Red Cestrum
Solanaceae - Cestrum elegans and Cestrum fasciculatum
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What does it look like?

Strong-smelling shrub growing up to 2-4 m tall with erect stems that are densely covered with purplish hairs when young. As the plant matures, these become more woody.

Cestrum elegans: Dense clusters of tubular red-purple scentless flowers (15-25 mm long) with petal margins bent backwards from January to December, the flowers on

C. fasciculatum: Deep red flowers appear from August to March. When produced, berries (7-15mm diameter) are dark red.

Why is it a problem?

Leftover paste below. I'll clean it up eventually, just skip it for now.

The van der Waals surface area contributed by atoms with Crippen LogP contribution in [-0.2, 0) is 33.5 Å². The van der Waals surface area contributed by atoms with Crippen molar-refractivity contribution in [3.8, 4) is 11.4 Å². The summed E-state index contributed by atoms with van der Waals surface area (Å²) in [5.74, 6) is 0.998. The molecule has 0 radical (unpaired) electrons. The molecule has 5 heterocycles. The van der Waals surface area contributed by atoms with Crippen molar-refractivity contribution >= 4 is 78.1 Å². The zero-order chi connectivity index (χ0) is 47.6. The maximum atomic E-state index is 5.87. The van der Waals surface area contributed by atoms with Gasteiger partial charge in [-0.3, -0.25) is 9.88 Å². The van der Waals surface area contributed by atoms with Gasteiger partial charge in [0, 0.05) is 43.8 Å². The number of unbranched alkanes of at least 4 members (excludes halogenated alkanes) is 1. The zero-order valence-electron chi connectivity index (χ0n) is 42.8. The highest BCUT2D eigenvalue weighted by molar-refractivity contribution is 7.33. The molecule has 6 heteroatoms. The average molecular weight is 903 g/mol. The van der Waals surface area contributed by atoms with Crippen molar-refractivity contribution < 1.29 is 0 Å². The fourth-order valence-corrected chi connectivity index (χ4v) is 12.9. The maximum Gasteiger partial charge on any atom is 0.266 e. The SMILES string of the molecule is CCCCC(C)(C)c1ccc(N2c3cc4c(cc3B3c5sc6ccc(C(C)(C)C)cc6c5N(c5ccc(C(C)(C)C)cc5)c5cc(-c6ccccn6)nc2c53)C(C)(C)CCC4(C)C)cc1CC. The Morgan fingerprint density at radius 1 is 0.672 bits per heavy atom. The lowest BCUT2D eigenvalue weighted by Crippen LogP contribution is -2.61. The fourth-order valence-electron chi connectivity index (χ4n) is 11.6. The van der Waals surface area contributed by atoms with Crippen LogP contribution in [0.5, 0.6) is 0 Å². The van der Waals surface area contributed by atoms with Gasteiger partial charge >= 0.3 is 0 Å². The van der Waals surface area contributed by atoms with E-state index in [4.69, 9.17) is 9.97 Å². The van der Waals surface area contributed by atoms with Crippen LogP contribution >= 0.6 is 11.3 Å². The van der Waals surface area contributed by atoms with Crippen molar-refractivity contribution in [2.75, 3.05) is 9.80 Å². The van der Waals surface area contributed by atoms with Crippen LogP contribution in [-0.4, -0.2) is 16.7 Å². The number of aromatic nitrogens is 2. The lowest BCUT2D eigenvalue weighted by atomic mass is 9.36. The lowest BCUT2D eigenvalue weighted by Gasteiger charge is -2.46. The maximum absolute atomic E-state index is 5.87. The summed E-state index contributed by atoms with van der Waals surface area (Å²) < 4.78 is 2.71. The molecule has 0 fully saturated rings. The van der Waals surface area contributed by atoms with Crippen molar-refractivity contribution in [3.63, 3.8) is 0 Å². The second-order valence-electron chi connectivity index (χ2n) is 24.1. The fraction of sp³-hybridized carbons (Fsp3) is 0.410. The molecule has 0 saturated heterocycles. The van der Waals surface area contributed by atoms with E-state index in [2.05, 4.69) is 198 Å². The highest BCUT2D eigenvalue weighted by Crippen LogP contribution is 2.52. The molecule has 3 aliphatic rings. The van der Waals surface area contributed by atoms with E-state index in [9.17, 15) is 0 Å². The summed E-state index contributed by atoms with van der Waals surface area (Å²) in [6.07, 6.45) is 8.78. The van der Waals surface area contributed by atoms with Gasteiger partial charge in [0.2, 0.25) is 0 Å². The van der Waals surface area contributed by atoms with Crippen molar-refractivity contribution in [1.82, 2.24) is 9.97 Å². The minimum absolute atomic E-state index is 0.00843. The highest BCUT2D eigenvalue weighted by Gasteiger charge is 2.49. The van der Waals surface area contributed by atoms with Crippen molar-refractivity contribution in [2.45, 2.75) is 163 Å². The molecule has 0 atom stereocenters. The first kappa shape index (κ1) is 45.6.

Produces many long-lived and widely dispersed seeds and forms dense, shady masses. Moderate to highly shade tolerant, and grows in most soil types, damp or dry conditions, and hot or cold temperatures. Forms dense (occasionally pure) stands in forest understorey and shrubland. Prevents the establishment of native plant seedlings. Poisonous berries and rotting vegetation may affect native fauna. Also poisonous to stock, although not palatable.

 

 

Control Methods

Hard to distinguish from many native species (apart from foul smell), best controlled when in flower. Wear gloves when handling.

  1. Options:
    Pull out small plants (all year round), leave on site to rot down.
  2. Stump swab (all year round): Tordon Brushkiller (100ml/L) or triclopyr 600 EC (100ml/L).
  3. Spray (spring-summer): triclopyr 600 EC (30ml/10L).

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